Lana Del Rey makes another album just for me

by Chase Goldberg Friedman

Lana Del Rey makes another album just for me

I know Lana del Rey in her current form first and foremost— as a singer-songwriter, a Tori Amos-like master of old-school instrumentation with a gorgeous voice, one unafraid of simplicity and honest with such poetry it hardly sounds like self-confession. I have viewed her as another voice in my ear; having been introduced to her work by a friend just a year and a half ago, I have enjoyed a unique separation from her presence over time, while being uniquely allowed to form a connection.

Did You Know That There’s A Tunnel Under Ocean Blvd? starts with “The Grants,” opening on an error. In the beginning, a slight mistake gives us the intro, going straight into piano, melting into strings, and then exploding in the final chorus with backup singers. “It’s a beautiful life / Remember that too for me.” It’s Lana, god, what else do you want?

The title song is near-perfect, but muddled so much by celebrity producer Jack Antonoff’s annoying trademarks (responsive strings, spaced out non-drum beats, faint, flavorless piano) that so many of its most interesting elements, (the piano, the electric guitar, the backup singers) are barely audible. Has there ever been a more obnoxious string section? Yet, even through this screen of auditory bloatware, this is such a brilliant tune: in the beginning, Del Rey’s deep breath easing us into the tune, the repeated refrain of “don’t forget me,” lines like “fuck me to death / love me until I love myself,” the way the verses build, it’s brilliant, all of it, and so sickeningly overproduced. But Antonoff co-wrote “White Dress,” so I can’t hate him.

Del Rey fares much better on the next song, “Sweet,” a quiet and deeply emotional piano ballad that’s unexpectedly subversive in structure: no chorus, but instead two refrains repeated twice, allowing the song to build simply and tastefully (the strings here actually enhance the piano instead of drowning it out). “I've got things to do, like nothing at all / I wanna do them with you / Do you wanna do them with me?” Del Rey asks. And my heart breaks every time.

Antonoff does better on “A&W,” a song that’s too much on purpose, but in a darker, deeper way than either typically attempts. A&W, short for American Whore, is split into two sections. The first, dark, fast and minor-keyed, performed mainly on urgent piano and guitar with a few very sounds from harpsichords and what sounds like a theremin, is reminiscent of a modern Radiohead song, particularly 2016’s “Decks Dark.” But Del Rey’s voice and personal lyrics form a contrast to the urgency of the instrumental. It’s a rambling story, with the tone and form of one recounted breathlessly to a friend, little regard for telling, only flashes – with one of her greatest of the many refrains on this album: “I mean, look at me / Look at the length of my hair, and my face, the shape of my body.” The song works when others could fail simply because nearly every aspect is one of the greatest hooks ever. It’s stacked and perfect. The second part, almost completely melodically different, is a trap song which would sound amazing in a danceable environment. It’s an insane distortion, twisting around a nursery rhyme into nonsense, but it’s oddly compelling, and is certainly served much better by the excellent front end. Regardless, the song gels thematically to the rest of the album.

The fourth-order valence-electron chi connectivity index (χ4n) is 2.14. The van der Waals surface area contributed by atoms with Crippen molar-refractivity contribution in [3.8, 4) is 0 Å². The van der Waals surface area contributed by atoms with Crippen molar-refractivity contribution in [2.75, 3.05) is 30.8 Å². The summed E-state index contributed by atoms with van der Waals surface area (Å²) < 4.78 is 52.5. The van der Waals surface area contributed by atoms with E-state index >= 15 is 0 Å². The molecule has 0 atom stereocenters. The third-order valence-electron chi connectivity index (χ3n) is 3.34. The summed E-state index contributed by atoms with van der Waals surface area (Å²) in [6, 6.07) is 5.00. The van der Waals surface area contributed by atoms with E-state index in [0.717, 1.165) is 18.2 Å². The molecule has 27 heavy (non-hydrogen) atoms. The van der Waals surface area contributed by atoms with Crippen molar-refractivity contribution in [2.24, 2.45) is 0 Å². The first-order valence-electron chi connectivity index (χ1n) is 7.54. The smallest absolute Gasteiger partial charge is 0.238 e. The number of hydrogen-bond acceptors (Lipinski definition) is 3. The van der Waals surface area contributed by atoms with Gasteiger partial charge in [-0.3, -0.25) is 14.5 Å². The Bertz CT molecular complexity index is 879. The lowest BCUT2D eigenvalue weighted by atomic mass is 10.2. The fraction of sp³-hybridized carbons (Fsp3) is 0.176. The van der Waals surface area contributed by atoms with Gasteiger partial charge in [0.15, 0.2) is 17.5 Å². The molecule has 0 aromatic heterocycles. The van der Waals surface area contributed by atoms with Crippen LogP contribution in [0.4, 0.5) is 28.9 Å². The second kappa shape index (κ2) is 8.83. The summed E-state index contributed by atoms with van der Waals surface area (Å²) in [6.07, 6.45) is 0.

Del Rey’s next move is a left turn. “Judah Smith Interlude” is a 4.5-minute sermon informally recorded by Del Rey with light instrumental over it, giving it the gentle sensation of a monologue from a film, with a soundsong, rather than either song or sermon. It’s built to stand out, its own piece, so idiosyncratic and mysterious. And though Smith himself is a controversial figure to say the least, the Interlude’s themes of cosmic beauty and God as an artist resonated with me. Though Smith is delivering a Christian sermon, that theme is universal. Its inclusion in the context of the album is confusing and a little surprising, but it creates a trip into the natural, a voyage beyond song as music, into it as its most pure form.

And then the record moves on to “Candy Necklaces,” a sweet little song featuring pianist and singer Jon Batiste. It builds slowly, a simple piano giving way to pretty, unintrusive strings, floral guitars, and snaps of brass during Batiste’s piano solo: melt-in-your-mouth candy. It’s followed by the deeply enjoyable “Jon Batiste Interlude,” where the piano virtuoso plays over snippets of him and Del Rey talking and singing. Like much of the album, it’s unexpectedly dramatic, and though it meanders enough to make it not the most repeatable song, its inclusion on the album serves as what it says on the tin: an interlude.

We move then into “Kintsugi,” which seems an immediate separation from the earlier section of the album: Batiste’s interlude fades out, and we start here from silence. There isn’t much to be said about this one except that it’s beautiful; it is one of the ones I love best. It is simply produced, but complex in construction. Del Rey’s interpolation of a line from Leonard Cohen’s “Anthem” – compare just that to the nearly identical quote from another popular artist released very recently, and you can see openly and nakedly the pure form of her writing, when compared against those who cannot be honest without a wink, a couch, a vial of cowardly irony.

Did You Know That There’s A Tunnel Under Ocean Blvd? is a long album to match this long title. The thing is, God invented Spotify so you can stop an album whenever you want, and if there ever was an album not made for a cover-to-cover listen, this was one. Come back whenever you’re ready. It’ll always be here.

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